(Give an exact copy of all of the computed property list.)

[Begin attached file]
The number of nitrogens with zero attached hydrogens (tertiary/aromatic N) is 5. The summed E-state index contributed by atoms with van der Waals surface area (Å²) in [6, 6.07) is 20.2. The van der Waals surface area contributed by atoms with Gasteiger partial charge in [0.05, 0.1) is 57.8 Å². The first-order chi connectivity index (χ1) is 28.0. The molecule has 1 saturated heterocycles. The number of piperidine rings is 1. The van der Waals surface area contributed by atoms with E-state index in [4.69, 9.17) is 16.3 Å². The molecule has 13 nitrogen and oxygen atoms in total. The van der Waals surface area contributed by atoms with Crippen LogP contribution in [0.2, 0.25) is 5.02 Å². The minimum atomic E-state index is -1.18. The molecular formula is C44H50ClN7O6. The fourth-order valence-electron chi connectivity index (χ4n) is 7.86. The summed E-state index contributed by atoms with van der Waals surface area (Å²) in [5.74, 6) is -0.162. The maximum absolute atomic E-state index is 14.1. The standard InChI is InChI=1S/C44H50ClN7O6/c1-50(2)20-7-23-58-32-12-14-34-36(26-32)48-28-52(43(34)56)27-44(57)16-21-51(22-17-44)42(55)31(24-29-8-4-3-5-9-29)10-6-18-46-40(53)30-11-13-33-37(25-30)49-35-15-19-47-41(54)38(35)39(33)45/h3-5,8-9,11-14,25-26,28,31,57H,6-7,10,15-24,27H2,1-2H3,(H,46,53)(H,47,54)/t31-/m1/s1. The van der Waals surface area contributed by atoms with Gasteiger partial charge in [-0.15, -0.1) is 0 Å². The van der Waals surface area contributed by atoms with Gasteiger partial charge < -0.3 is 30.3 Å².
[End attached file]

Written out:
The number of nitrogens with zero attached hydrogens (tertiary/aromatic N) is 5. The summed E-state index contributed by atoms with van der Waals surface area (Å²) in [6, 6.07) is 20.2. The van der Waals surface area contributed by atoms with Gasteiger partial charge in [0.05, 0.1) is 57.8 Å². The first-order chi connectivity index (χ1) is 28.0. The molecule has 1 saturated heterocycles. The number of piperidine rings is 1. The van der Waals surface area contributed by atoms with E-state index in [4.69, 9.17) is 16.3 Å². The molecule has 13 nitrogen and oxygen atoms in total. The van der Waals surface area contributed by atoms with Crippen LogP contribution in [0.2, 0.25) is 5.02 Å². The minimum atomic E-state index is -1.18. The molecular formula is C44H50ClN7O6. The fourth-order valence-electron chi connectivity index (χ4n) is 7.86. The summed E-state index contributed by atoms with van der Waals surface area (Å²) in [5.74, 6) is -0.162. The maximum absolute atomic E-state index is 14.1. The standard InChI is InChI=1S/C44H50ClN7O6/c1-50(2)20-7-23-58-32-12-14-34-36(26-32)48-28-52(43(34)56)27-44(57)16-21-51(22-17-44)42(55)31(24-29-8-4-3-5-9-29)10-6-18-46-40(53)30-11-13-33-37(25-30)49-35-15-19-47-41(54)38(35)39(33)45/h3-5,8-9,11-14,25-26,28,31,57H,6-7,10,15-24,27H2,1-2H3,(H,46,53)(H,47,54)/t31-/m1/s1. The van der Waals surface area contributed by atoms with Gasteiger partial charge in [-0.15, -0.1) is 0 Å². The van der Waals surface area contributed by atoms with Gasteiger partial charge < -0.3 is 30.3 Å².